Many taxpayers are oblivious to the ‘important’ and ‘complex’ changes to the taxation of savings and dividends, a House of Lords report has suggested.
The changes to the taxation of savings will result in the termination of the Tax Deduction Scheme for interest, whereby banks automatically deduct tax from the interest earned on individuals’ non-ISA savings.
6 April 2016 also sees major reform to the dividends system, with the introduction of a new Dividend Tax Allowance and new rates of tax on dividend income.
However, the House of Lords Economic Affairs Committee claims that HMRC’s ‘inadequate’ communications strategy has left taxpayers ‘unaware’ of the impending changes.
Additionally, the committee stressed concerns about the confusion that the changes will bring, stating that the lack of a roadmap outlining the key alterations could hinder individuals’ abilities to plan effectively for the long term.
Furthermore, the report insisted that the Government must demonstrate how it is taking steps to deliver a ‘simpler’ tax system to taxpayers.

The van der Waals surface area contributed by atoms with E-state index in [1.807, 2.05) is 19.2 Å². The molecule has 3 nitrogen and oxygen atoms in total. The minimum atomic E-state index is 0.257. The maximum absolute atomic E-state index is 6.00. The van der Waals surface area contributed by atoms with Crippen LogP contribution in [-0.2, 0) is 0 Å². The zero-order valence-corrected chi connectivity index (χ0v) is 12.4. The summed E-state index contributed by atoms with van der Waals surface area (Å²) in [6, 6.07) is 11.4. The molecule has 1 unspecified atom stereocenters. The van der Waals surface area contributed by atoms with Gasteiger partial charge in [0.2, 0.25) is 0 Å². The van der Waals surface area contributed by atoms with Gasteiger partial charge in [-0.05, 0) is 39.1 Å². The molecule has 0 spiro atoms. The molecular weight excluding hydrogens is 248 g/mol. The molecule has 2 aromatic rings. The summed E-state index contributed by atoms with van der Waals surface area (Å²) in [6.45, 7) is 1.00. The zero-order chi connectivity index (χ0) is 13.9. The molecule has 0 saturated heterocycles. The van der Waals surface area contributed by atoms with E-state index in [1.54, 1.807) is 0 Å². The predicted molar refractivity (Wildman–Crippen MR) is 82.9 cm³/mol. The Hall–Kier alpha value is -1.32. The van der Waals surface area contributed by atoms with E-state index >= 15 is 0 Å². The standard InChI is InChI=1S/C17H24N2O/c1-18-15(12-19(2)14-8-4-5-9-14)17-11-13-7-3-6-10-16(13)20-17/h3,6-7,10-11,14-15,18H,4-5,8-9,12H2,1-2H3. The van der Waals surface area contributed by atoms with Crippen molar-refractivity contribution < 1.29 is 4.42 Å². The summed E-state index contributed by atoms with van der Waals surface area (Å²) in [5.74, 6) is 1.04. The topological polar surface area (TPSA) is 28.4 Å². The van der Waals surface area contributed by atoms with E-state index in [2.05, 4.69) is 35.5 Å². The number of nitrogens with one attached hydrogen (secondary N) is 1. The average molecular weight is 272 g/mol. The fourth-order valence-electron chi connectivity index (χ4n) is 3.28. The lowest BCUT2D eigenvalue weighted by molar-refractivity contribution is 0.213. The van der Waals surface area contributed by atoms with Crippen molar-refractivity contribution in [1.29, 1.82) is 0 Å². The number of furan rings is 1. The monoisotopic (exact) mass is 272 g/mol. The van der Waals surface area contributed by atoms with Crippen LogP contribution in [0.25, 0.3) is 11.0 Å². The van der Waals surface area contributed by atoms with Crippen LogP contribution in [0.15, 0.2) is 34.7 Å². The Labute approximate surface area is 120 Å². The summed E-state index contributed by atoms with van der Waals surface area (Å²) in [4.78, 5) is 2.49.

Chairman of the committee, Lord Hollick, said: ‘Changes to how we are taxed can have a huge impact on financial planning, including savings and pension arrangements.
‘A great many savers will have no idea that, from April, they may for the first time have to check whether they need to report or pay tax on interest they have received, rather than have their bank deduct the tax they owe.
‘HMRC must now roll out a public awareness campaign that takes account of those not digitally engaged and the needs of older people who may be more likely to rely on savings income than those of working age.’
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